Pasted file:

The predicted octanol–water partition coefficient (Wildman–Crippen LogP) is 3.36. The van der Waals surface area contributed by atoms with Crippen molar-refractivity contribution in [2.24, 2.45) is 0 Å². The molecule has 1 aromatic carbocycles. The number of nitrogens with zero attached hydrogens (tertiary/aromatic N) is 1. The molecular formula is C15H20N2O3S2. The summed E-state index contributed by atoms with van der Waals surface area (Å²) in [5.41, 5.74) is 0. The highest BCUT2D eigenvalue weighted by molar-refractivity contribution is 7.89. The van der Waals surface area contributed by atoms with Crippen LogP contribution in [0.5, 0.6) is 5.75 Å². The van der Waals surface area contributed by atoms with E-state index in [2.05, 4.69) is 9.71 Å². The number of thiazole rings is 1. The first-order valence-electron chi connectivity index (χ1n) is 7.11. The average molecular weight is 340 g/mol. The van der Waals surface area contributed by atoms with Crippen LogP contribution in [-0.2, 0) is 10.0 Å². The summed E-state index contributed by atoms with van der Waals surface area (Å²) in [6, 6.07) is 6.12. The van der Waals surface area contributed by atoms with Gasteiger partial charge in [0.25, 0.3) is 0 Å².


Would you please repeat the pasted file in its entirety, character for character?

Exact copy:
The predicted octanol–water partition coefficient (Wildman–Crippen LogP) is 3.36. The van der Waals surface area contributed by atoms with Crippen molar-refractivity contribution in [2.24, 2.45) is 0 Å². The molecule has 1 aromatic carbocycles. The number of nitrogens with zero attached hydrogens (tertiary/aromatic N) is 1. The molecular formula is C15H20N2O3S2. The summed E-state index contributed by atoms with van der Waals surface area (Å²) in [5.41, 5.74) is 0. The highest BCUT2D eigenvalue weighted by molar-refractivity contribution is 7.89. The van der Waals surface area contributed by atoms with Crippen LogP contribution in [0.5, 0.6) is 5.75 Å². The van der Waals surface area contributed by atoms with E-state index in [2.05, 4.69) is 9.71 Å². The number of thiazole rings is 1. The first-order valence-electron chi connectivity index (χ1n) is 7.11. The average molecular weight is 340 g/mol. The van der Waals surface area contributed by atoms with Crippen LogP contribution in [-0.2, 0) is 10.0 Å². The summed E-state index contributed by atoms with van der Waals surface area (Å²) in [6, 6.07) is 6.12. The van der Waals surface area contributed by atoms with Gasteiger partial charge in [0.25, 0.3) is 0 Å².